Complementary Hand Responses Occur in Both Peri- and Extrapersonal Space

Tim W. Faber, Michiel van Elk, Kai J. Jonas

Research output: Contribution to journalArticleAcademicpeer-review

Abstract

Human beings have a strong tendency to imitate. Evidence from motor priming paradigms suggests that people automatically tend to imitate observed actions such as hand gestures by performing mirror-congruent movements (e.g., lifting one's right finger upon observing a left finger movement; from a mirror perspective). Many observed actions however, do not require mirror-congruent responses but afford complementary (fitting) responses instead (e.g., handing over a cup; shaking hands). Crucially, whereas mirror-congruent responses don't require physical interaction with another person, complementary actions often do. Given that most experiments studying motor priming have used stimuli devoid of contextual information, this space or interaction-dependency of complementary responses has not yet been assessed. To address this issue, we let participants perform a task in which they had to mirror or complement a hand gesture (fist or open hand) performed by an actor depicted either within or outside of reach. In three studies, we observed faster reaction times and less response errors for complementary relative to mirrored hand movements in response to open hand gestures (i.e., `hand-shaking') irrespective of the perceived interpersonal distance of the actor. This complementary effect could not be accounted for by a low-level spatial cueing effect. These results demonstrate that humans have a strong and automatic tendency to respond by performing complementary actions. In addition, our findings underline the limitations of manipulations of space in modulating effects of motor priming and the perception of affordances.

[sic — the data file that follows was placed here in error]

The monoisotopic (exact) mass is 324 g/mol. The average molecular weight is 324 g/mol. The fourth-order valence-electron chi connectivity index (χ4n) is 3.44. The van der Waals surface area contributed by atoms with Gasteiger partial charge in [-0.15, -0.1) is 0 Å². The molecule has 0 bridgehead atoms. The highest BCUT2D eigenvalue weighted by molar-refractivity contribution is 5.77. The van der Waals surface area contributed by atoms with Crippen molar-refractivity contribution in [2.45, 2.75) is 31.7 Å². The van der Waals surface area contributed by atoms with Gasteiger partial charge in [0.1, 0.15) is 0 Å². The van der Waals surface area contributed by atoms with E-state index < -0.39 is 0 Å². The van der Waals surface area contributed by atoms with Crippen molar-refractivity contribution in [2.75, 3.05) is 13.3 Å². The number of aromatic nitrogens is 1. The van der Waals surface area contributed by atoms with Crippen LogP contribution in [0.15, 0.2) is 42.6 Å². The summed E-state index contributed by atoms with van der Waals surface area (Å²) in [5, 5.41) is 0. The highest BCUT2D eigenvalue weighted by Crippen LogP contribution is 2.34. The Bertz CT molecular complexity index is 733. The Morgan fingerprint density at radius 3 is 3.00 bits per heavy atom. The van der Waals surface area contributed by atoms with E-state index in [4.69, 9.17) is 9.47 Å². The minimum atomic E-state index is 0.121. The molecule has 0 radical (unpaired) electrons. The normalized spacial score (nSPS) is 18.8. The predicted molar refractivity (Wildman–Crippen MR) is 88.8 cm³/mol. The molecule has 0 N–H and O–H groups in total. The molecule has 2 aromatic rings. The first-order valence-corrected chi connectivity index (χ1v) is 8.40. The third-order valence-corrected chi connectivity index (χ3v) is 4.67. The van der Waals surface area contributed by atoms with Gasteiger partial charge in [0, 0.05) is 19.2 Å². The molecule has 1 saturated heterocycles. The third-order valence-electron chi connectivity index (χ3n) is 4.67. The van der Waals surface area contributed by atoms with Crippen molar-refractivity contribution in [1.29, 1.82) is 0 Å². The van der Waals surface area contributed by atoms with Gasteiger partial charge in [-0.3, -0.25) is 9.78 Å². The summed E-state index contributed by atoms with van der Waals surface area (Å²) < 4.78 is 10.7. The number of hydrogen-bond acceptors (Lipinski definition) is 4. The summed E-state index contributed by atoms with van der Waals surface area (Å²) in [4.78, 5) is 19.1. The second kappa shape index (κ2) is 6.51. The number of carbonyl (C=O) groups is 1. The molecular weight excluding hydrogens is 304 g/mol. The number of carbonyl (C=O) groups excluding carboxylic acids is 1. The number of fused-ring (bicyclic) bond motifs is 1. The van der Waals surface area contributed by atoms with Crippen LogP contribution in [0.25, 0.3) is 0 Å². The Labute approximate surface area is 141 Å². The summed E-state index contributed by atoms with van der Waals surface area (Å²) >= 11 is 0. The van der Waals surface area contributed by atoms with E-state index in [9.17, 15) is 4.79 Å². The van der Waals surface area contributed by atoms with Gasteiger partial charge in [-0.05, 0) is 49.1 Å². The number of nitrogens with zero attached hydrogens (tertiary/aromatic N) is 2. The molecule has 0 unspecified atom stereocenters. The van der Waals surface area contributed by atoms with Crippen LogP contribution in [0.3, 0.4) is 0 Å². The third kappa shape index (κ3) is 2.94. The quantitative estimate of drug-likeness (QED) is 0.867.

Original languageEnglish
Article numbere0154457
Number of pages28
JournalPLOS ONE
Volume11
Issue number4
DOIs
Publication statusPublished - 27 Apr 2016
Externally publishedYes

Keywords

  • MIRROR-NEURON SYSTEM
  • AUTOMATIC IMITATION
  • MOTOR IMAGERY
  • JOINT ACTION
  • COMPATIBILITY
  • OBJECTS
  • SIMULATION
  • ERP

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